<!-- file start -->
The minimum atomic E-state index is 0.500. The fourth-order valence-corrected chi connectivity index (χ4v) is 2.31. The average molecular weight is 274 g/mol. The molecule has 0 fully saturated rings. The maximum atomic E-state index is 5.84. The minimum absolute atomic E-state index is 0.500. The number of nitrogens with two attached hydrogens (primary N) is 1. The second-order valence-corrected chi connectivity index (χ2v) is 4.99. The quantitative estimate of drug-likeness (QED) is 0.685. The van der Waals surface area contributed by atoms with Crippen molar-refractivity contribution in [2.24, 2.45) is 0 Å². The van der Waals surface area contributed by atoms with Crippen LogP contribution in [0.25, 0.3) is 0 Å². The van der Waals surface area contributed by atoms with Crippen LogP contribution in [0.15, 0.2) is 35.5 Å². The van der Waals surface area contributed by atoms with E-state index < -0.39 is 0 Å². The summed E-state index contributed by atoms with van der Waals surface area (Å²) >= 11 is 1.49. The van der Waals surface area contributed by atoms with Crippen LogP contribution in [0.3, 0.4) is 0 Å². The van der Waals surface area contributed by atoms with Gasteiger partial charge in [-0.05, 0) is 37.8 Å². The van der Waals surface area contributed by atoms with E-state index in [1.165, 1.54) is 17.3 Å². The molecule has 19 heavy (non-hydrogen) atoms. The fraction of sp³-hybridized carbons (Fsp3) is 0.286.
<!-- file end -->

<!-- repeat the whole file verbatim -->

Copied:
The minimum atomic E-state index is 0.500. The fourth-order valence-corrected chi connectivity index (χ4v) is 2.31. The average molecular weight is 274 g/mol. The molecule has 0 fully saturated rings. The maximum atomic E-state index is 5.84. The minimum absolute atomic E-state index is 0.500. The number of nitrogens with two attached hydrogens (primary N) is 1. The second-order valence-corrected chi connectivity index (χ2v) is 4.99. The quantitative estimate of drug-likeness (QED) is 0.685. The van der Waals surface area contributed by atoms with Crippen molar-refractivity contribution in [2.24, 2.45) is 0 Å². The van der Waals surface area contributed by atoms with Crippen LogP contribution in [0.25, 0.3) is 0 Å². The van der Waals surface area contributed by atoms with Crippen LogP contribution in [0.15, 0.2) is 35.5 Å². The van der Waals surface area contributed by atoms with E-state index < -0.39 is 0 Å². The summed E-state index contributed by atoms with van der Waals surface area (Å²) >= 11 is 1.49. The van der Waals surface area contributed by atoms with Crippen LogP contribution in [0.3, 0.4) is 0 Å². The van der Waals surface area contributed by atoms with Gasteiger partial charge in [-0.05, 0) is 37.8 Å². The van der Waals surface area contributed by atoms with E-state index in [1.165, 1.54) is 17.3 Å². The molecule has 19 heavy (non-hydrogen) atoms. The fraction of sp³-hybridized carbons (Fsp3) is 0.286.